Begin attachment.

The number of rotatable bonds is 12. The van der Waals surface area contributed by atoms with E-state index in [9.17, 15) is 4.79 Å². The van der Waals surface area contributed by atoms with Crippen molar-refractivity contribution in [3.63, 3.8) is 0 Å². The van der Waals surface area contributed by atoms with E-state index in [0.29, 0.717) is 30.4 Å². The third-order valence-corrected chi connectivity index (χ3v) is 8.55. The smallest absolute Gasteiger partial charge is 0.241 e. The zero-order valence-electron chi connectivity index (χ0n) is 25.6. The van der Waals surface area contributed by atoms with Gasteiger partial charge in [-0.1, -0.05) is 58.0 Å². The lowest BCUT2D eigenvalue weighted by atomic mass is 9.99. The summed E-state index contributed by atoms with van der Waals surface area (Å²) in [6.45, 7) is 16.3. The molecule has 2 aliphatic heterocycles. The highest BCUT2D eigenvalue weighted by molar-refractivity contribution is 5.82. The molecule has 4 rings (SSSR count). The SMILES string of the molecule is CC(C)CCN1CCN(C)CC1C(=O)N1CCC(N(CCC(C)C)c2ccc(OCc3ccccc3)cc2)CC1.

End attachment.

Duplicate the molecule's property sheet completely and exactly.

The number of rotatable bonds is 12. The van der Waals surface area contributed by atoms with E-state index in [9.17, 15) is 4.79 Å². The van der Waals surface area contributed by atoms with Crippen molar-refractivity contribution in [3.63, 3.8) is 0 Å². The van der Waals surface area contributed by atoms with E-state index in [0.29, 0.717) is 30.4 Å². The third-order valence-corrected chi connectivity index (χ3v) is 8.55. The smallest absolute Gasteiger partial charge is 0.241 e. The zero-order valence-electron chi connectivity index (χ0n) is 25.6. The van der Waals surface area contributed by atoms with Gasteiger partial charge in [-0.1, -0.05) is 58.0 Å². The lowest BCUT2D eigenvalue weighted by atomic mass is 9.99. The summed E-state index contributed by atoms with van der Waals surface area (Å²) in [6.45, 7) is 16.3. The molecule has 2 aliphatic heterocycles. The highest BCUT2D eigenvalue weighted by molar-refractivity contribution is 5.82. The molecule has 4 rings (SSSR count). The SMILES string of the molecule is CC(C)CCN1CCN(C)CC1C(=O)N1CCC(N(CCC(C)C)c2ccc(OCc3ccccc3)cc2)CC1.